III. On December 23rd 1944 we participated in the most tragic day of B-26 missions. At this time Clayton Carpenter was the Bombardier on our crew. Our target was a railroad bridge leading to and helping to supply the "Battle of the Bulge". Specific targets were assigned to other groups. It must be remembered that weather had kept our planes on the ground in the early days of this battle. The German ME-109 and FW-190 fighters were out in force on this day.
The 391st Group lost 16 planes, the 397th lost 10 planes and the 387th lost 8 planes. Through all of this we were fortunate to not see a single German plane.
This was a pathfinder mission, however as we approached the target Carpenter and I advised Brawner that we could see the target clearly and could bomb visually which was a much more accurate method. He accepted our advice, however if the pathfinder hit and we missed we would have a lot of egg on our face. We hit the target dead on, and amazingly there was a train going over it at the time. The bombing pictures showed the locomotive exploding as it fell off the bridge.
IV. On December 25th 1944, I was just sitting down in the snow to eat a Christmas Dinner, turkey etc. when suddenly I was told "we can't find the navigator for today's mission and you're elected". This was a mission supporting "The Battle of the Bulge". The briefing was given to me and off I went with the promise that turkey would be waiting when I got back. On this mission we had a bad weather join up. Once up in the weather our plane went into a Deadman's Spiral, fortunately we broke out into the clear with enough altitude to recover before we hit the ground. At one point we were going down at 5,000 ft. per minute at almost 500 mph. Since we were the lead plane we had to go back up through the weather and join the formation in our proper place. Amazingly we started getting flack from those versatile German "88's" 100 miles before intelligence reported we would. After bombing the target we returned to base so I could have my turkey. Did they save it for me "No Way". That was my Christmas 1944.
One of the big problems for me to conquer was fear. I was fortunate because as lead Navigator I stayed very busy and that helped a lot. We knew that we had to fly many missions and the probabilities were that I would not survive. Once I accepted that the fear went away. When I flew that final mission, the apprehension did recur, especially after a good "friend" said "Davie wouldn't it be a shame to get shot down on your last mission". I remember a pilot named Sheehan who was flying his 65th mission with Capt. Chapman when their plane was shot down in flames with no survivors. He took the place that day of Lt. Bratten, who was the regular co-pilot on that crew. Bratten was flying his first mission as 1st pilot on the wing of his old crew that day. It was very difficult for him to see his Buddies shot down with no survivors. We helped him and ourselves with a few drinks that evening.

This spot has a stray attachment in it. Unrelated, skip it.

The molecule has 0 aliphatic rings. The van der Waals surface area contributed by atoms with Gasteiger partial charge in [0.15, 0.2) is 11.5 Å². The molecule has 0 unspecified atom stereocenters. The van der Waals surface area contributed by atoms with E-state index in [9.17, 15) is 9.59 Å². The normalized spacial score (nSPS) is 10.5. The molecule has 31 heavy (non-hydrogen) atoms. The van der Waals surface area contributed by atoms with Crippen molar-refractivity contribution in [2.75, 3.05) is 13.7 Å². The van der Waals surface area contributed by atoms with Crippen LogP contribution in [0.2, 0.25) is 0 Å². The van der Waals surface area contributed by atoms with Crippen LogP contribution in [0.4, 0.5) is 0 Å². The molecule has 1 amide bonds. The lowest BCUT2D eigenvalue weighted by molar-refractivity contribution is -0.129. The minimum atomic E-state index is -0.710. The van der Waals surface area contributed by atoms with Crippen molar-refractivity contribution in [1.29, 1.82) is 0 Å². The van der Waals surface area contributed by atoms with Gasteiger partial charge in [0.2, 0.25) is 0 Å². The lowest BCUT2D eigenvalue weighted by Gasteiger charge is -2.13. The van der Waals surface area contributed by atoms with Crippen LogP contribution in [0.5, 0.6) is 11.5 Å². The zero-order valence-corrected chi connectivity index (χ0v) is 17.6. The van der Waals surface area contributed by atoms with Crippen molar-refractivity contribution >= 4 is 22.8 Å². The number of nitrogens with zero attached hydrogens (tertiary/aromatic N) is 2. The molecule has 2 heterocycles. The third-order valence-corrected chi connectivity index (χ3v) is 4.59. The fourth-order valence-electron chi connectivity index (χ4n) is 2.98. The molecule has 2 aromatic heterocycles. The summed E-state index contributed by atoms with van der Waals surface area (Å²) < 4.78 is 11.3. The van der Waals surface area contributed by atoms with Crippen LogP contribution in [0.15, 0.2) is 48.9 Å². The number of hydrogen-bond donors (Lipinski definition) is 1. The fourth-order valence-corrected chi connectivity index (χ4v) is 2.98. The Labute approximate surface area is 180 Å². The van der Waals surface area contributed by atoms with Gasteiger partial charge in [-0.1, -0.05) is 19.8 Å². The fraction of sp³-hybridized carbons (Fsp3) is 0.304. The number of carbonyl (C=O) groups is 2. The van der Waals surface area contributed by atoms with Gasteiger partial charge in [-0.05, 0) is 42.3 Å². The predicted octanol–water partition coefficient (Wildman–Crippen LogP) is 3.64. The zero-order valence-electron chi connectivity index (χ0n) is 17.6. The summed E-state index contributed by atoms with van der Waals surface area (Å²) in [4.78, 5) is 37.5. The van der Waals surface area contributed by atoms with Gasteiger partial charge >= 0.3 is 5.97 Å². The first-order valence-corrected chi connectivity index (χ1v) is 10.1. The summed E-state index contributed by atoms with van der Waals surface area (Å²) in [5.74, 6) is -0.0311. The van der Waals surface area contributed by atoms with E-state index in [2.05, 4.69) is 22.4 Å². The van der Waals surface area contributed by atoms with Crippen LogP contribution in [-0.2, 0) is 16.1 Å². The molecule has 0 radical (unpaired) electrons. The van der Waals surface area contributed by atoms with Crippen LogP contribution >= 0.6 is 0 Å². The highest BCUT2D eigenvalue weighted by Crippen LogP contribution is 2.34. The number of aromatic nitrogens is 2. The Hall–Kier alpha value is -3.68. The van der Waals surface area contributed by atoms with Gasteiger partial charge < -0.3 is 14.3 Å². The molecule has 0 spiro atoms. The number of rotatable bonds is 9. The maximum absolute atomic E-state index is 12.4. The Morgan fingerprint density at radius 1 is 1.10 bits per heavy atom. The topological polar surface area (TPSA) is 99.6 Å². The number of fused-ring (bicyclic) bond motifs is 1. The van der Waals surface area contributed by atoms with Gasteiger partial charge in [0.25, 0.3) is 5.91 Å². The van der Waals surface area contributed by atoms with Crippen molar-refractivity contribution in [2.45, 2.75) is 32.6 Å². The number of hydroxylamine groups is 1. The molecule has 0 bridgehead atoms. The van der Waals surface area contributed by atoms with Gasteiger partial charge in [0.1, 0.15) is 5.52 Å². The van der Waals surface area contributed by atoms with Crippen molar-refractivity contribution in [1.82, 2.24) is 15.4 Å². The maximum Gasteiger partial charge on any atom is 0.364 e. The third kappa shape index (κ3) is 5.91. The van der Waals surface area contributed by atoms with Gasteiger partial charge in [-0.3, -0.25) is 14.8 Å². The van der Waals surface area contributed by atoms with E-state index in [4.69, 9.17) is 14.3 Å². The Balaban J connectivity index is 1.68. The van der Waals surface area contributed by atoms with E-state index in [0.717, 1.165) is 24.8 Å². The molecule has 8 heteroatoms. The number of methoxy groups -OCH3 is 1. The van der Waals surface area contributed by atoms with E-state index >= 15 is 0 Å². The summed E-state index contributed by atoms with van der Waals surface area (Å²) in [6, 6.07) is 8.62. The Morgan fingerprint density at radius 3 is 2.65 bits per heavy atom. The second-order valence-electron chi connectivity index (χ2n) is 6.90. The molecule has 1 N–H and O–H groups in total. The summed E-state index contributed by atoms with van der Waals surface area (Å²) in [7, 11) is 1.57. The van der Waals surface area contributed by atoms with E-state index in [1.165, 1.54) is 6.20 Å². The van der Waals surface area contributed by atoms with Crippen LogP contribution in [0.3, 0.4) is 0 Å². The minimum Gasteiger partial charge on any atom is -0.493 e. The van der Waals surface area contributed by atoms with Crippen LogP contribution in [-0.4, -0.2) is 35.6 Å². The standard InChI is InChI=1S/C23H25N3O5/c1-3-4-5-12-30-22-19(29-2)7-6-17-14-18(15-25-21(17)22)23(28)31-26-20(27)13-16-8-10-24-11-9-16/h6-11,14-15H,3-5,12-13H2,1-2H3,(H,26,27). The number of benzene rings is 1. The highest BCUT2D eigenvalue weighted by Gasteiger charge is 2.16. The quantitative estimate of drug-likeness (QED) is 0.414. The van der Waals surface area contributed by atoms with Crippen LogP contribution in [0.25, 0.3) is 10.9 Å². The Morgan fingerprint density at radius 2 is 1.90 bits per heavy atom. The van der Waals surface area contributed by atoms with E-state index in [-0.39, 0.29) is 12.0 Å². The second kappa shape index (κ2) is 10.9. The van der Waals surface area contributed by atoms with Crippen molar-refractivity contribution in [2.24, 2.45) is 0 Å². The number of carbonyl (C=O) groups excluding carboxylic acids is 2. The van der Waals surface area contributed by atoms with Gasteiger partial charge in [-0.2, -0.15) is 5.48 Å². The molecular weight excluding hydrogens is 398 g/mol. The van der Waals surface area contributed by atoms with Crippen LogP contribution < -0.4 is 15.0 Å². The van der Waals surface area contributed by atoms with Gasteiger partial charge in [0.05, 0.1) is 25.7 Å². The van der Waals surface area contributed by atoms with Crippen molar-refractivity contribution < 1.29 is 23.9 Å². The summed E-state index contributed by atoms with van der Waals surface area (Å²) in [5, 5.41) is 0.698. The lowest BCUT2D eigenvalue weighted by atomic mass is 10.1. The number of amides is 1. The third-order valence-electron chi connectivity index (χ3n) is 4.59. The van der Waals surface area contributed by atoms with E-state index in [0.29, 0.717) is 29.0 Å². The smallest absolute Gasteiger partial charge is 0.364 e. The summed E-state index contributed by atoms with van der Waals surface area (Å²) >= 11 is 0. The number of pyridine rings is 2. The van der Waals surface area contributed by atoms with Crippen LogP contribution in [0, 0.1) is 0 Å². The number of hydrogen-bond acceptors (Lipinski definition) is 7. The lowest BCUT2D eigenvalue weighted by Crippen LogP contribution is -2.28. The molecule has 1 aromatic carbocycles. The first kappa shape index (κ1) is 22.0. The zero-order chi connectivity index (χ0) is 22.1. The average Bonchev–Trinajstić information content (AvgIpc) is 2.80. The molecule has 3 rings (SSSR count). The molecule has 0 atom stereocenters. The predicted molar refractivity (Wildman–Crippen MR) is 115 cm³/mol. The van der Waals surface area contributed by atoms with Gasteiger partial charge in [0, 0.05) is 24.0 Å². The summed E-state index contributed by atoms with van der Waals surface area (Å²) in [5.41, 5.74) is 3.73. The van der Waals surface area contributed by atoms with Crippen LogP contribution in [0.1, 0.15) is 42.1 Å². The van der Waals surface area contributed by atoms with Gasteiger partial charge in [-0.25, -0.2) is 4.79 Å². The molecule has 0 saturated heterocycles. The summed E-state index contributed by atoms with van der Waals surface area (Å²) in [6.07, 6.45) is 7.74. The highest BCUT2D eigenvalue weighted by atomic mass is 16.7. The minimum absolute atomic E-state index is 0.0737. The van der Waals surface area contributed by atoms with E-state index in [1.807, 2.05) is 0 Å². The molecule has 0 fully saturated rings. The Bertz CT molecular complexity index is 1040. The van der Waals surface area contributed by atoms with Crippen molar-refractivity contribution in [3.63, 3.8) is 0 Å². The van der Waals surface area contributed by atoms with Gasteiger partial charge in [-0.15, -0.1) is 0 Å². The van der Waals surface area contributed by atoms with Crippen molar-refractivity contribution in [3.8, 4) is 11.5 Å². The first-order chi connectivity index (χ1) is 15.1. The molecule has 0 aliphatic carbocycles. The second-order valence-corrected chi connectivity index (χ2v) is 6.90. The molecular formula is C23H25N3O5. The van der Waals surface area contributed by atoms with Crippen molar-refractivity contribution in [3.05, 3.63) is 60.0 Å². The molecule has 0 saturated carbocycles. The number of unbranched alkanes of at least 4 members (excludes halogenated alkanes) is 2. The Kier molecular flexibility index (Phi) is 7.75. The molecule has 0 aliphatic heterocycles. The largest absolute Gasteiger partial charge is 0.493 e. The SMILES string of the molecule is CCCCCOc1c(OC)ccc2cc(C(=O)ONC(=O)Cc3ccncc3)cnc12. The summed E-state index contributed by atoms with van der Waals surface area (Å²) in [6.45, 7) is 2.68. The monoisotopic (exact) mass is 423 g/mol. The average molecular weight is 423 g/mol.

I am enclosing a picture of our original crew made up of Brawner, MacLaughlin and Davis. When we flew other crew members were added as needed. We flew together for approximately 40 missions until Mac was promoted. It was then that Carpenter joined us.
On our crew the Bombardier and Navigator both were located in the Plexiglas nose. This gave us excellent, visibility and assured maximum coordination between the two of us. It was too crowded to wear Flak Suits, so we laid them on the floor trusting that, that would help. This was the best possible configuration to do the job.
We were very fortunate in that we hit most of our targets and only lost two planes behind us. I felt very fortunate to be on that crew.
While we flew many missions, I have only described a few significant ones. We as a crew worked diligently to strike our targets with a minimum loss of personnel. While the lead plane was the aiming point for the German gun crews on the ground we made it through without a wounded crew member or critical damage to the plane. We did however get many, many flak holes. "Little Butch" did her job and we were grateful.
NEIL C. DAVIS